Tylör Boring: Private Chef
I first met Tylör Boring in 2010 outside a bar on 14th St. in the East Village. A mutual friend introduced us, prefacing that the two of us might get along as we were both working in restaurants. Tylör was a cook at a steakhouse in Greenwich Village, the type of place I imagined NYU students took their parents when visiting. I already knew a little about him from reading a short interview he did for BUTT Magazine. In it, he talked about growing up in Kansas City, fermentation and the homophobic and macho nature of restaurant kitchens. I was genuinely inspired by that interview and reading it was the first time I can remember feeling connected to someone through food as well as our identities as homosexuals.
I don’t remember much from our conversation that night, besides a crude joke Tylör made about the adverse affects Momofuku Milk Bar cookies would have on my testicles. It wasn’t exceedingly funny, but I laughed. He was pretty charming. Tylör and I remained friends after this, to varying degrees. If nothing else, I always liked to know where he was cooking.
On a sunny day, I meet Tylör on 15th St. in Manhattan, on the exact opposite side of town where I first met him. We’re at Blue Bottle Coffee, not far from where he works and lives. He’s dressed in all black: black jeans, black jacket, black shoes and a black cap. He’s blending in so well he stands out. He looks healthy and rested and orders an espresso. “You always see me drinking Starbucks,” he quips with a crooked smile. “But I’m actually really picky about my coffee.” This wouldn’t surprise anyone who’s talked to Tylör about food before. He’s incredibly geeky and detailed-oriented when it comes to cooking. Tylör tells me about one of many signature preparations he turns out at Tipsy Parson, the 5-year-old American restaurant where he has been the executive chef for the last year. “Right now for my roasted chicken dish, I’m braising the chicken, roasting the breast and taking the skin, drying it and making candied chicharron. There’s a lot of shit going on.” I start to salivate. With Tylör at the wheel, Tipsy Parson seems to be making a comeback. The restaurant was tossed a few goose eggs when it first opened at the end of 2009 (Sam Sifton at NY Times said that Tipsy “just isn’t happening right now.” -So bitchy, right?). But the Saturday night meal I had in preparation for this article couldn’t have been more fabulous, inventive and dynamic.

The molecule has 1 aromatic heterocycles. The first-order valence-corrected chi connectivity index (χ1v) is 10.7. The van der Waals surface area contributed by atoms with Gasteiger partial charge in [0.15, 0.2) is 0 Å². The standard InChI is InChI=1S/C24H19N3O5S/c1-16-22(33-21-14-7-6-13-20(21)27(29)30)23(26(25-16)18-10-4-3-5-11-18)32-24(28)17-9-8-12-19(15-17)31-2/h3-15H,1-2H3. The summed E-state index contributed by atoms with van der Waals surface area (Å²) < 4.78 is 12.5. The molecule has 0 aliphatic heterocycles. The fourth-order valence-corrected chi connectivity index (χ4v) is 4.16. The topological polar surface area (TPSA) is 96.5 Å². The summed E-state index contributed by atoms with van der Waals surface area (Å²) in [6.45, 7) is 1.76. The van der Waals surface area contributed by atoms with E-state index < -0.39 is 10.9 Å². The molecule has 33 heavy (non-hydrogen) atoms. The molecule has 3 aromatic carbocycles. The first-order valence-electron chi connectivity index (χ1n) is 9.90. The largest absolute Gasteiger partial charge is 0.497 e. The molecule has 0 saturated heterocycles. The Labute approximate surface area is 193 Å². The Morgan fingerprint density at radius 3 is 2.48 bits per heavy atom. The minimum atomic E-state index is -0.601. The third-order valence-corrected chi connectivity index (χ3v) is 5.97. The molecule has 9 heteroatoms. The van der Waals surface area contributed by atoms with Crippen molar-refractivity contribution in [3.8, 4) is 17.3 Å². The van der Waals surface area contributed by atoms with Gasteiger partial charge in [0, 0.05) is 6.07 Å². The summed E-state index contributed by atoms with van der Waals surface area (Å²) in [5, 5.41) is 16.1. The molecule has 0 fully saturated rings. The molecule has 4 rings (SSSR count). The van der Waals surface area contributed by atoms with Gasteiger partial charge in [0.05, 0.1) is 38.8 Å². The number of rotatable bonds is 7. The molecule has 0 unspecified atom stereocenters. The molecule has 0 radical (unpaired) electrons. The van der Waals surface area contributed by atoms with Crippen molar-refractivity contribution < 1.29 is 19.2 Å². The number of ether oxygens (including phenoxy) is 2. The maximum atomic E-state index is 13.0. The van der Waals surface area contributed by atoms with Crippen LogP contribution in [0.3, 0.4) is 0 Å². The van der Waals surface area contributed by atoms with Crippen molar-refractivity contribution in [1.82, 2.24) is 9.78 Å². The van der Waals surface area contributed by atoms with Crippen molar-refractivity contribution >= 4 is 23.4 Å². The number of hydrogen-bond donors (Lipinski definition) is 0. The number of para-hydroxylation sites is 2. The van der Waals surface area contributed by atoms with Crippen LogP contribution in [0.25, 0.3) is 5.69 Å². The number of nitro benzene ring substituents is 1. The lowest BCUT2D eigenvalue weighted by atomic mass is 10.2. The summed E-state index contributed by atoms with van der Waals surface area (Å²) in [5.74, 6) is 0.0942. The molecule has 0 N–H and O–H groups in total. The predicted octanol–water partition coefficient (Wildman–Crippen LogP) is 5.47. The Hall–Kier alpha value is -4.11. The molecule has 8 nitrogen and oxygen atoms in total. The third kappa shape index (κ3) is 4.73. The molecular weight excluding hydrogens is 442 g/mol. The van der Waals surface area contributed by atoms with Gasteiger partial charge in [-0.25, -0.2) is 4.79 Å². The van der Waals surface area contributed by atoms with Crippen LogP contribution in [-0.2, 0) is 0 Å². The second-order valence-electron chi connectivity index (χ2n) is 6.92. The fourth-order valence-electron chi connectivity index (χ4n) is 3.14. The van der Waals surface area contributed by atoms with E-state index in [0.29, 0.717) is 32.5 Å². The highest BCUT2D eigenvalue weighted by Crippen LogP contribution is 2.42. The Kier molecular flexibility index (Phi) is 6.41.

This isn’t Tylör’s first time at the rodeo. Before Tipsy Parson, Tylör ran the kitchen at Hill Country BBQ, a 10 Million dollar a year restaurant in the Flatiron District. He is an old hand at making good food for a lot of people. “We did Thanksgiving for 3,000 guests,” Tylör reports. “You’re talking about an enormous amount of effort and foresight and thought and [that experience] definitely served me well.” I start piecing together the stepping-stones of Tylör’s calling as a chef, some more beneficial than others.